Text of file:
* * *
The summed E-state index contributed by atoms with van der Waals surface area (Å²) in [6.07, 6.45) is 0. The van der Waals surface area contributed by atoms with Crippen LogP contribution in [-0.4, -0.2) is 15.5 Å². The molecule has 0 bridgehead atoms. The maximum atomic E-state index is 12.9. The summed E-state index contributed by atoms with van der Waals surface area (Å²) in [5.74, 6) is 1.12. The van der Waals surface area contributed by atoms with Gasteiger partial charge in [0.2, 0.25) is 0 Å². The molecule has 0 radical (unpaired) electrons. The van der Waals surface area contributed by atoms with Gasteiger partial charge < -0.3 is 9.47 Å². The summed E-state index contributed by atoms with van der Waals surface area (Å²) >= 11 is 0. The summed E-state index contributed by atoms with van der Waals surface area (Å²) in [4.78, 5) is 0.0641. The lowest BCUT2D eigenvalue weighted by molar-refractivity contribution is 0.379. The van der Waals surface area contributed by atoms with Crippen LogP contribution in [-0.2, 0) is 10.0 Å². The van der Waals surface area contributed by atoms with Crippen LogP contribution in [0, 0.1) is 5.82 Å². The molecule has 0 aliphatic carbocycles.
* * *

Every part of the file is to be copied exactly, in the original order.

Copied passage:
The summed E-state index contributed by atoms with van der Waals surface area (Å²) in [6.07, 6.45) is 0. The van der Waals surface area contributed by atoms with Crippen LogP contribution in [-0.4, -0.2) is 15.5 Å². The molecule has 0 bridgehead atoms. The maximum atomic E-state index is 12.9. The summed E-state index contributed by atoms with van der Waals surface area (Å²) in [5.74, 6) is 1.12. The van der Waals surface area contributed by atoms with Gasteiger partial charge in [0.2, 0.25) is 0 Å². The molecule has 0 radical (unpaired) electrons. The van der Waals surface area contributed by atoms with Gasteiger partial charge < -0.3 is 9.47 Å². The summed E-state index contributed by atoms with van der Waals surface area (Å²) >= 11 is 0. The summed E-state index contributed by atoms with van der Waals surface area (Å²) in [4.78, 5) is 0.0641. The lowest BCUT2D eigenvalue weighted by molar-refractivity contribution is 0.379. The van der Waals surface area contributed by atoms with Crippen LogP contribution in [-0.2, 0) is 10.0 Å². The van der Waals surface area contributed by atoms with Crippen LogP contribution in [0, 0.1) is 5.82 Å². The molecule has 0 aliphatic carbocycles.